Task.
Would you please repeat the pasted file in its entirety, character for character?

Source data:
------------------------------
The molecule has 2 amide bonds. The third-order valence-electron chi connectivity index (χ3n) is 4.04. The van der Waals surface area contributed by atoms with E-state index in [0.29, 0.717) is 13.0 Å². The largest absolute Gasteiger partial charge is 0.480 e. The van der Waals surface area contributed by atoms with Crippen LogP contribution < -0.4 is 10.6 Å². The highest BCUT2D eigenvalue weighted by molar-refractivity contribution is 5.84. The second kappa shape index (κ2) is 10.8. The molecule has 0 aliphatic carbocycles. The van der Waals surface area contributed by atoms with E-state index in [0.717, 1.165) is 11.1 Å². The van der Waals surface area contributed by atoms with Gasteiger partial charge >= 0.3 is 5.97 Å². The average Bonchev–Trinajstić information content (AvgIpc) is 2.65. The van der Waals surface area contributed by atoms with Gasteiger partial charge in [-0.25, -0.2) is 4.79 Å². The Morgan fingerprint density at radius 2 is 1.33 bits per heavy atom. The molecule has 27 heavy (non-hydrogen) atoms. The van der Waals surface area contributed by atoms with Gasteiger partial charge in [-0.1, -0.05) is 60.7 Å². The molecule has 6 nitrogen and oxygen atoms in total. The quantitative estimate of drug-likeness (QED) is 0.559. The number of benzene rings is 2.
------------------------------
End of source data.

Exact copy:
The molecule has 2 amide bonds. The third-order valence-electron chi connectivity index (χ3n) is 4.04. The van der Waals surface area contributed by atoms with E-state index in [0.29, 0.717) is 13.0 Å². The largest absolute Gasteiger partial charge is 0.480 e. The van der Waals surface area contributed by atoms with Crippen LogP contribution < -0.4 is 10.6 Å². The highest BCUT2D eigenvalue weighted by molar-refractivity contribution is 5.84. The second kappa shape index (κ2) is 10.8. The molecule has 0 aliphatic carbocycles. The van der Waals surface area contributed by atoms with E-state index in [0.717, 1.165) is 11.1 Å². The van der Waals surface area contributed by atoms with Gasteiger partial charge >= 0.3 is 5.97 Å². The average Bonchev–Trinajstić information content (AvgIpc) is 2.65. The van der Waals surface area contributed by atoms with Gasteiger partial charge in [-0.25, -0.2) is 4.79 Å². The Morgan fingerprint density at radius 2 is 1.33 bits per heavy atom. The molecule has 27 heavy (non-hydrogen) atoms. The van der Waals surface area contributed by atoms with Gasteiger partial charge in [-0.1, -0.05) is 60.7 Å². The molecule has 6 nitrogen and oxygen atoms in total. The quantitative estimate of drug-likeness (QED) is 0.559. The number of benzene rings is 2.